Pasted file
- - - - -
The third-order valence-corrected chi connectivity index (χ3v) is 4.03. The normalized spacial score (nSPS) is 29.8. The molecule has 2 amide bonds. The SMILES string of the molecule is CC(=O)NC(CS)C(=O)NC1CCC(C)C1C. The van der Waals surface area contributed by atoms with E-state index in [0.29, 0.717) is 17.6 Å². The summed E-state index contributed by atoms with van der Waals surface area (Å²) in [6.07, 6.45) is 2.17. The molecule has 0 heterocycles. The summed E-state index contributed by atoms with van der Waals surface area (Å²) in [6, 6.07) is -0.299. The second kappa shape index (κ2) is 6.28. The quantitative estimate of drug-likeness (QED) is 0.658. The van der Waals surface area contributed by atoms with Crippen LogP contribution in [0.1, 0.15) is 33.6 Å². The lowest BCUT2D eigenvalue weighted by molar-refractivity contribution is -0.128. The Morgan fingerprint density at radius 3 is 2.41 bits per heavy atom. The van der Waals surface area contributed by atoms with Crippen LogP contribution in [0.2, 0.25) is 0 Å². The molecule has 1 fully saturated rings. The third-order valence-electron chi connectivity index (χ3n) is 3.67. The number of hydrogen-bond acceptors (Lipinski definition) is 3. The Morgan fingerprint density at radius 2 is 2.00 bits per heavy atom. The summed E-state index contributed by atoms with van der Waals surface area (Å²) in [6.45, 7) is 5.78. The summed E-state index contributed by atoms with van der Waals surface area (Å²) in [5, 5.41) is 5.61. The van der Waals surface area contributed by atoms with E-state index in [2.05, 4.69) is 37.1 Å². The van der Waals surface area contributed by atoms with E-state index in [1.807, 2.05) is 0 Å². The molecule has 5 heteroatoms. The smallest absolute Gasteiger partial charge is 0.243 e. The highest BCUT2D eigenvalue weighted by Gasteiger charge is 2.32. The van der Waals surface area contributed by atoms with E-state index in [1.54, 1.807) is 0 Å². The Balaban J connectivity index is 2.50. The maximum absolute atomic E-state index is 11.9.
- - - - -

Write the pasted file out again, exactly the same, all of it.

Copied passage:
The third-order valence-corrected chi connectivity index (χ3v) is 4.03. The normalized spacial score (nSPS) is 29.8. The molecule has 2 amide bonds. The SMILES string of the molecule is CC(=O)NC(CS)C(=O)NC1CCC(C)C1C. The van der Waals surface area contributed by atoms with E-state index in [0.29, 0.717) is 17.6 Å². The summed E-state index contributed by atoms with van der Waals surface area (Å²) in [6.07, 6.45) is 2.17. The molecule has 0 heterocycles. The summed E-state index contributed by atoms with van der Waals surface area (Å²) in [6, 6.07) is -0.299. The second kappa shape index (κ2) is 6.28. The quantitative estimate of drug-likeness (QED) is 0.658. The van der Waals surface area contributed by atoms with Crippen LogP contribution in [0.1, 0.15) is 33.6 Å². The lowest BCUT2D eigenvalue weighted by molar-refractivity contribution is -0.128. The Morgan fingerprint density at radius 3 is 2.41 bits per heavy atom. The van der Waals surface area contributed by atoms with Crippen LogP contribution in [0.2, 0.25) is 0 Å². The molecule has 1 fully saturated rings. The third-order valence-electron chi connectivity index (χ3n) is 3.67. The number of hydrogen-bond acceptors (Lipinski definition) is 3. The Morgan fingerprint density at radius 2 is 2.00 bits per heavy atom. The summed E-state index contributed by atoms with van der Waals surface area (Å²) in [6.45, 7) is 5.78. The summed E-state index contributed by atoms with van der Waals surface area (Å²) in [5, 5.41) is 5.61. The van der Waals surface area contributed by atoms with E-state index in [2.05, 4.69) is 37.1 Å². The van der Waals surface area contributed by atoms with E-state index in [1.807, 2.05) is 0 Å². The molecule has 5 heteroatoms. The smallest absolute Gasteiger partial charge is 0.243 e. The highest BCUT2D eigenvalue weighted by Gasteiger charge is 2.32. The van der Waals surface area contributed by atoms with E-state index in [1.54, 1.807) is 0 Å². The Balaban J connectivity index is 2.50. The maximum absolute atomic E-state index is 11.9.